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  • Flunk - Thursday, April 23, 2015 - link

    ARM's core names are utterly bewildering, their marketing department should be shot. It they really wanted differentiation why don't they have a A31 for low end, A51 for mid range and A71 for high end? Then they have names for the next 8 generations ready to go. Reply
  • DCide - Thursday, April 23, 2015 - link

    Fortunately they don't market to consumers, for the most part.

    That's the only way they can get away with it. But you're still right.
    Reply
  • Bryf50 - Thursday, April 23, 2015 - link

    Don't forget the A17 which is a revised A12 which is still slower than the A15. Reply
  • Andrei Frumusanu - Thursday, April 23, 2015 - link

    Actually the improvements in the A17 over the A12 do make it outperform the A15. Reply
  • Onsager - Thursday, April 23, 2015 - link

    Agreed. Shot may be a bit harsh. But I agree. Reply
  • Ammaross - Thursday, April 23, 2015 - link

    He just said "shot," not necessarily where. Can still be a suitable punishment to kneecap them. Reply
  • FlushedBubblyJock - Friday, April 24, 2015 - link

    This is the only time the cattling cantanko crew seems to feel they and the rest of humanity aren't bright enough to see past a few numbered names.

    I find that summarily convenient.
    Reply
  • jimjamjamie - Friday, April 24, 2015 - link

    The barbarian in me would suggest that the threat of a NERF shooting should keep the employees in line. Rule with a rubber-tipped foam fist. Reply
  • Buk Lau - Thursday, April 23, 2015 - link

    LOL exactly what I thought. Their past naming schemes have been just random numbers with no clear pattern Reply
  • FlushedBubblyJock - Friday, April 24, 2015 - link

    They should massive rebrand for 5 years like AMD does. Reply
  • FlushedBubblyJock - Friday, April 24, 2015 - link

    That's the point, keep everyone confused and incapable of making a proper decision, and keep all the consumers befuddled, that way they can sell a racing stripe at a premium and by the time the ripoff sinks in it's too late the next con job has already hit - rebrand the prior and addd it to the current mix to confuse and obfuscate ever more.

    Looks like they deserve a Nobel Prize, not execution, rather for execution.
    Reply
  • mczak - Thursday, April 23, 2015 - link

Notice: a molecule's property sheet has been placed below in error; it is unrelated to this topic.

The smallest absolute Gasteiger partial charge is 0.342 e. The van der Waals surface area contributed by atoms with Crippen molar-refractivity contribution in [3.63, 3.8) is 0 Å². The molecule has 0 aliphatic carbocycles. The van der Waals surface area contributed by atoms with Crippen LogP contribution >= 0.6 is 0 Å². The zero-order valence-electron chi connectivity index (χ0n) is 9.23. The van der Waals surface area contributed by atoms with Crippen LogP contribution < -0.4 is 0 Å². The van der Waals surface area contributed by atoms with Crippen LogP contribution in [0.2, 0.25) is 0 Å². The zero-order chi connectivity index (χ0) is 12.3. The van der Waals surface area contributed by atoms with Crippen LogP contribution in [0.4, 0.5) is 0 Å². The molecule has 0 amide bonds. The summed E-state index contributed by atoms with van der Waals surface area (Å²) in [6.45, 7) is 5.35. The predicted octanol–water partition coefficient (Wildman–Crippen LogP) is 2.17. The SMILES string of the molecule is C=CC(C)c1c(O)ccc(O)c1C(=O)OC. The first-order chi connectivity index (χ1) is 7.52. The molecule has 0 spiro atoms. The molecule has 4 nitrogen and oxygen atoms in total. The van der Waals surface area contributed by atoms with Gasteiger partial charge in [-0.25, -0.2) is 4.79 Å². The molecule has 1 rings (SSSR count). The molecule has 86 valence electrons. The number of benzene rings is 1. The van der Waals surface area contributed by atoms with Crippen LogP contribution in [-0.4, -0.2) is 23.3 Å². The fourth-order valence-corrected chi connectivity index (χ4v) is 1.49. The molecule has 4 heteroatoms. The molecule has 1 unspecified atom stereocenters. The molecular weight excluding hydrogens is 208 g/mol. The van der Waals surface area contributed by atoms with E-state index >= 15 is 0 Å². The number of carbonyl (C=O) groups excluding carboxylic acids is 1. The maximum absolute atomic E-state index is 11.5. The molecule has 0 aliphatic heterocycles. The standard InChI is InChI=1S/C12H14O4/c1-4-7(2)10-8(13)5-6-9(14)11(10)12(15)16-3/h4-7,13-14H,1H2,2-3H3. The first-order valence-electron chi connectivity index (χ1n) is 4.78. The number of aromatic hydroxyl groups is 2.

Hmm something doesn't add up with maximum possible L2 cache size. The table lists max 4MB for A15, and max 2MB for A57/A72, however the slide at the bottom shows up to 4MB for the A72 again. Reply
  • Andrei Frumusanu - Thursday, April 23, 2015 - link

    Thanks for catching that, corrected. Reply
  • mczak - Thursday, April 23, 2015 - link

    Are you sure it's right that way? I was merely pointing out the inconsistency. But actually looking at the arm site their diagram shows 2MB as well (http://www.arm.com/products/processors/cortex-a/co... so maybe the diagram was just wrong.
    (I find it somewhat interesting in any case since at least for the A57 it has gone down from 4MB the A15 could do to 2MB, especially considering that just about everybody used the max 2MB size for the A57 and noone bothered with less.)
    Reply
  • mczak - Thursday, April 23, 2015 - link

    Actually 4MB should be correct - don't trust the marketing material, trust the tech docs, and these indeed say 4MB for the A72. Reply
  • jjj - Thursday, April 23, 2015 - link

    I assume you are already aware but avoid to point out that there are some early Geekbench scores for the 2xA72+2xA53 tab SoC from Mediatek. Target clocks were 2.4 GHz but we don't know if the tested SoC reached that yet and ofc the software is evolving and newer results keep getting better.With that in mind http://browser.primatelabs.com/geekbench3/compare/...
    1700 score in single core is pretty exciting (even more so for a mid-range tab SoC) and likely the final perf will be at least a little better. On more advanced processes (this is on 28nm) we'll get slightly higher clocks and a boost on the memory side (DDR4, wider bus).
    Not long ago there was a Huawei slide comparing die sizes for A53, A57 and A72.
    A53 core 1.2mm2, quad clister 8.4mm2
    A57 core 3.6mm2 , quad cluster 20.7mm2
    A72 core 3.3mm2 , quad cluster 18.7mm2
    The first 2 were clearly on 28nm and i assumed the A72 is on 28nm too and since this article confirms a size reduction, now it's certain that it was on 28nm (likely TSMC).